frequently asked questions: net energy metering

1. Is there still capacity in the City of Palo Alto Utilities' (CPAU) original Net Energy Metering (NEM 1) program?
CPAU reached its NEM 1 program cap on December 31, 2017. Any solar customers who did not submit and receive approval for a NEM 1 Reservation application before January 1, 2018 are automatically served by CPAU's NEM Successor (NEM 2) program, as part of the PV permitting process.                                                                                                                                                                                                                                                                                                                   

2. What is the PV interconnection approval process?

 In Palo Alto, the Building Inspector issues interconnection approval (also known as “permission to operate”) of the PV system at the final inspection. Please note that you must schedule electric meter inspection with the City of Palo Alto Utilities PRIOR to the final building inspection.


3. What are the permit requirements?
For more information see:

                    -PV Permitting for Residential Solar

                    -PV Permitting for Commercial Solar


                     Or contact Palo Alto Development Services at: (650) 329-2496. 


4.What if I want to add capacity to my existing, installed and interconnected PV system that is currently on the NEM program, BEFORE CPAU reaches the NEM program cap? 

Customers participating in the NEM 1 program were able to expand their systems and include additional capacity in NEM so long as there was capacity available in NEM 1. These customers needed to submit and receive approval for a NEM 1 reservation application for the additional capacity. The remaining NEM 1 term for the new total system is based on a formula listed in Rule and Regulation 29: New remaining NEM 1 Term = (Original system’s remaining NEM 1 term) x (Original system size in kW/ New total system size in kW) + 20 years x (system size of the addition in kW/ New total system size in kW)  The entire PV system (original and new capacities) switches to the NEM 2 rate on the NEM 1 expiration date. 


5. What if I want to add capacity to my existing, installed and interconnected PV system that is currently on the NEM program, AFTER CPAU reaches the NEM program cap?

Existing solar customers participating in the NEM program may still expand their systems, but if after the NEM program cap was reached CPAU adjusts the amount of time the customer is allowed to remain on NEM 1. The adjustment is based on the ratio of the expanded and original system sizes, according to the following formula: New Remaining NEM Term = Original system’s remaining NEM term X (Original system size in kW / New system size in kW).


 6If I am a NEM 1 customer, how long is my NEM 1 term?

As stated in the City of Palo Alto’s Rule and Regulation 29 on Net Energy Metering, the original Net Energy Metering (NEM 1) program serves eligible Customer-Generators through a period of twenty (20) years following the date of interconnection of their eligible renewable energy (in this case, solar) generating facility. For more information on the setting of the NEM 1 term, refer to the City’s Staff Report from April 2016.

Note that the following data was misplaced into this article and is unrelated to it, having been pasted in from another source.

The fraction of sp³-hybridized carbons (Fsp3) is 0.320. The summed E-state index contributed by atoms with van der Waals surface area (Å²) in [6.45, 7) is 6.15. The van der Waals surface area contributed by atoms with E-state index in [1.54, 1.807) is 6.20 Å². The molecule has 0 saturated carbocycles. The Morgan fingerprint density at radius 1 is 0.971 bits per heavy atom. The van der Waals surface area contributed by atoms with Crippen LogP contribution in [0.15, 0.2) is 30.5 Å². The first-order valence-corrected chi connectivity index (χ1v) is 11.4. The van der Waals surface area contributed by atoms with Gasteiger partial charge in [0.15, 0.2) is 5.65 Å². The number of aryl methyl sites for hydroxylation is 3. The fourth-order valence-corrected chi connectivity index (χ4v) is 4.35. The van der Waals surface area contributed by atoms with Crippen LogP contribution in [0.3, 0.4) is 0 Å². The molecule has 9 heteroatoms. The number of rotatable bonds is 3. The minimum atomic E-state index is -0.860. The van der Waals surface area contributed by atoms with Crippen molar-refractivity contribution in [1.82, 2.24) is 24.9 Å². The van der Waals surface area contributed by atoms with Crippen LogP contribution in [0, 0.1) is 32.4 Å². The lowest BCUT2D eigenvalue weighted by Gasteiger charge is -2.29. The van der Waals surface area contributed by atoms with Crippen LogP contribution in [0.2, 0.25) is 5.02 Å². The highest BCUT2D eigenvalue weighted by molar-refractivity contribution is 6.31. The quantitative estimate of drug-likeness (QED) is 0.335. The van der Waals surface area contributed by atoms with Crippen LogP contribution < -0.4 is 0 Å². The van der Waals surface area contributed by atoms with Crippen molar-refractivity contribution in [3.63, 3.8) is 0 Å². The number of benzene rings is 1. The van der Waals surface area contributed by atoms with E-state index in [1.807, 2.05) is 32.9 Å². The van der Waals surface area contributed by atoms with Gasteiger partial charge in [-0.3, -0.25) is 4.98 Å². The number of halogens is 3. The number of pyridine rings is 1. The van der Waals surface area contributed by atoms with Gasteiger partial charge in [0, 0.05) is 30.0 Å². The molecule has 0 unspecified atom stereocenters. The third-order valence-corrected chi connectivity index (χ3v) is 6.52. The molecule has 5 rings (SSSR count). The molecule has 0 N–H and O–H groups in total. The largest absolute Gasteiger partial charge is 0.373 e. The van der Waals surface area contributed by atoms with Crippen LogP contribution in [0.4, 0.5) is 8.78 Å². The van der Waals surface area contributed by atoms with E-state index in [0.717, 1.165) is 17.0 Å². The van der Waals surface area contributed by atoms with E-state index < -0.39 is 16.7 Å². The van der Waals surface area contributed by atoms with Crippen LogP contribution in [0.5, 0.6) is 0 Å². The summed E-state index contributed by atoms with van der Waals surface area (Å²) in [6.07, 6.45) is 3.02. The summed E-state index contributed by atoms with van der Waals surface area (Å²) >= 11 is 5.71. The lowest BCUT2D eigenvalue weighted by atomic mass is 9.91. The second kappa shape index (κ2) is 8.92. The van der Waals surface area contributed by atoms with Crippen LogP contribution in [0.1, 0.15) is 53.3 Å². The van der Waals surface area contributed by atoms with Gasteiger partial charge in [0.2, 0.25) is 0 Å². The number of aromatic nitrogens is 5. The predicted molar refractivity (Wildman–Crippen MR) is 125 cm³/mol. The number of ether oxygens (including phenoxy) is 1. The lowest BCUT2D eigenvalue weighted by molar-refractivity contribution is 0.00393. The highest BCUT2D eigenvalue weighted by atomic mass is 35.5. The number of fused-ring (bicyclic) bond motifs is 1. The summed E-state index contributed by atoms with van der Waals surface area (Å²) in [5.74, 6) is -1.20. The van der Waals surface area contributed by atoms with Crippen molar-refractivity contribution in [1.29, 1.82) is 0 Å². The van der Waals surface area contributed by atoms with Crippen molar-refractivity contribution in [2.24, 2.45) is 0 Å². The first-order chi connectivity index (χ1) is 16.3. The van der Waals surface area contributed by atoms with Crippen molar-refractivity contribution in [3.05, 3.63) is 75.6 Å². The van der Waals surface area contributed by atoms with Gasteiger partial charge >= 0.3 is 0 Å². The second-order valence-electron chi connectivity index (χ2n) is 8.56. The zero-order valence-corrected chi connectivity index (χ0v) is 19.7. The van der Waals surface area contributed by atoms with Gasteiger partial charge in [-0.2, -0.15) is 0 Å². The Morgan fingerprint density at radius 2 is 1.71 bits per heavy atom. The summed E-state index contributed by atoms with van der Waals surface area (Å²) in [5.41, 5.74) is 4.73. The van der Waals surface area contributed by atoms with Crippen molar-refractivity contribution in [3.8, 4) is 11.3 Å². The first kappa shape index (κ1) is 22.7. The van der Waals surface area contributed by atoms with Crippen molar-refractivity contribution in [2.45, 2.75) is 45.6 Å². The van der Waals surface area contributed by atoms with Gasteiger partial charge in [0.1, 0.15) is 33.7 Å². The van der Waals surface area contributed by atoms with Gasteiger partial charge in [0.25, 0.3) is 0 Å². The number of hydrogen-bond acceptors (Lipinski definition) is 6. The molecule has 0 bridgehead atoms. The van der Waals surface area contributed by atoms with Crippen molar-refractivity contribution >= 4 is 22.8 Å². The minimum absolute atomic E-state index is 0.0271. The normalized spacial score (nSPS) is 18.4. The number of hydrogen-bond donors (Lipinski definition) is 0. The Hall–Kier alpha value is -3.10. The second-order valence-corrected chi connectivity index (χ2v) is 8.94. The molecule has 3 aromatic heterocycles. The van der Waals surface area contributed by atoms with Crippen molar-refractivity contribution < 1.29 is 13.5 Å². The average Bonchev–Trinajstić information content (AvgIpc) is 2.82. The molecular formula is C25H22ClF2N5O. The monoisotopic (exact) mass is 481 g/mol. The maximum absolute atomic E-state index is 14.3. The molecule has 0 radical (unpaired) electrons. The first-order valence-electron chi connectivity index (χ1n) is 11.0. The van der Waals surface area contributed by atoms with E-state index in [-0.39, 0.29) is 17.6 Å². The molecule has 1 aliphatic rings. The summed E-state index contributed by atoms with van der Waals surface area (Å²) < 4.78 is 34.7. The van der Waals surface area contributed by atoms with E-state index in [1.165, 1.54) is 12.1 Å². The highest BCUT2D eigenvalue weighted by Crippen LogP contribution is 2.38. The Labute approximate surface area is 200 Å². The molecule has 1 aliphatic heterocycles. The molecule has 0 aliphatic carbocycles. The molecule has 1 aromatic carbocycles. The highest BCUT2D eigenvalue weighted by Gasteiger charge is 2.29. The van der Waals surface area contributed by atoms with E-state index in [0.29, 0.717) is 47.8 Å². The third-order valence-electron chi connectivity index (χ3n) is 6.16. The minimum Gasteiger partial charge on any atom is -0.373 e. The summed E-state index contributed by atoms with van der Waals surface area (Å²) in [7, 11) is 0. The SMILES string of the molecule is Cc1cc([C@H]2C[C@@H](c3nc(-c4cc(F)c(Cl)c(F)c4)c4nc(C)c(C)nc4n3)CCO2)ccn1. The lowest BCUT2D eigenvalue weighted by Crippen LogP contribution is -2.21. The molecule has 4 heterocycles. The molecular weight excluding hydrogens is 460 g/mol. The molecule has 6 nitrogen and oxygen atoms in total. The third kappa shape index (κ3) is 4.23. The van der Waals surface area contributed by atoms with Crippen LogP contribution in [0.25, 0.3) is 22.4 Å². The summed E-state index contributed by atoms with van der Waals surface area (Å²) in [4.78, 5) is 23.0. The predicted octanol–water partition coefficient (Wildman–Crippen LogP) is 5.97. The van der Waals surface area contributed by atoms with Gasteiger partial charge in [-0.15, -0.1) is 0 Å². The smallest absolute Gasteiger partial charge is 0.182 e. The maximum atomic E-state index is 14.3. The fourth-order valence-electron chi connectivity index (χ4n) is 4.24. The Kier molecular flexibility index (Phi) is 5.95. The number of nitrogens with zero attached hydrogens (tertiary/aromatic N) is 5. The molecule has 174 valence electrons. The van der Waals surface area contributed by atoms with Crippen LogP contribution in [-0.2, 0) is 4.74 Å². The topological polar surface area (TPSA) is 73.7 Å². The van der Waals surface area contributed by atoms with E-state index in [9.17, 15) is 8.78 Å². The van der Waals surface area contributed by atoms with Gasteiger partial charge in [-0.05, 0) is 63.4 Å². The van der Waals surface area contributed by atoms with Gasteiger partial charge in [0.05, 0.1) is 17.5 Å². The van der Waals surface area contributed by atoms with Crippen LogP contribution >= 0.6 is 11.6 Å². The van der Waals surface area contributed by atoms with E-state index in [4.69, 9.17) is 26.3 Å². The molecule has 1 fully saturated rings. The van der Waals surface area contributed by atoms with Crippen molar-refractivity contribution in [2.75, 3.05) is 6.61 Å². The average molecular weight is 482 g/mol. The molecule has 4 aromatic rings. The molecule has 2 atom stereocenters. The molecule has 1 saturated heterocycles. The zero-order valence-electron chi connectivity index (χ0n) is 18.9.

7. What if I need to replace my system at some point during the NEM 1 term (because the existing system is no longer functioning properly, was damaged in some way, etc.)?
A replacement system can stay on NEM 1 for the remainder of your 20-year NEM term (for example, if you have been on NEM 1 rates for 5 years, your new system can stay on NEM 1 for 15 more years), so long as the new system is the same size or smaller (measured in kW CEC-AC) compared to the previous system. If the replacement system is larger than the existing system, the remaining NEM 1 term is decreased following the formula in FAQ #5, above. Any time you make adjustments to an existing NEM 1 system size or inverter, you must sign a new Interconnection Agreement and file it with the City.  Please contact to obtain a new copy of the Interconnection Agreement.


8. What is the process for adding battery storage to my rooftop solar system?

Work with a licensed professional to add battery storage to an existing rooftop solar system or to include battery storage as part of a new solar installation. Refer your contractor to these Energy Storage Systems Submittal Guidelines. The steps for submitting a permit application for energy storage systems are similar to those outlined on our Residential PV Permitting web page


9. As a solar customer, I still use some electricity from the grid. What are the sources of the electricity that the City of Palo Alto supplies from the grid?

The City of Palo Alto’s electricity supply has been 100% carbon neutral since 2013. The City receives an estimated 32% of its electricity from utility-scale solar PV systems located within California. Hydropower, wind, and landfill gas (biomass) power supply the remainder.


CPAU will continue adding solar power to the electricity it supplies as new solar PV projects come online, including a 26 MW solar project in Los Angeles County that is scheduled to begin operating in 2021.

While a portion of the City’s electricity already comes from solar, generating electricity on site has benefits. Read about the benefits of rooftop solar on our 
Background and Benefits page. If you want to learn about the history of Net Energy Metering in Palo Alto, check out our Net Energy Metering Historical Context page


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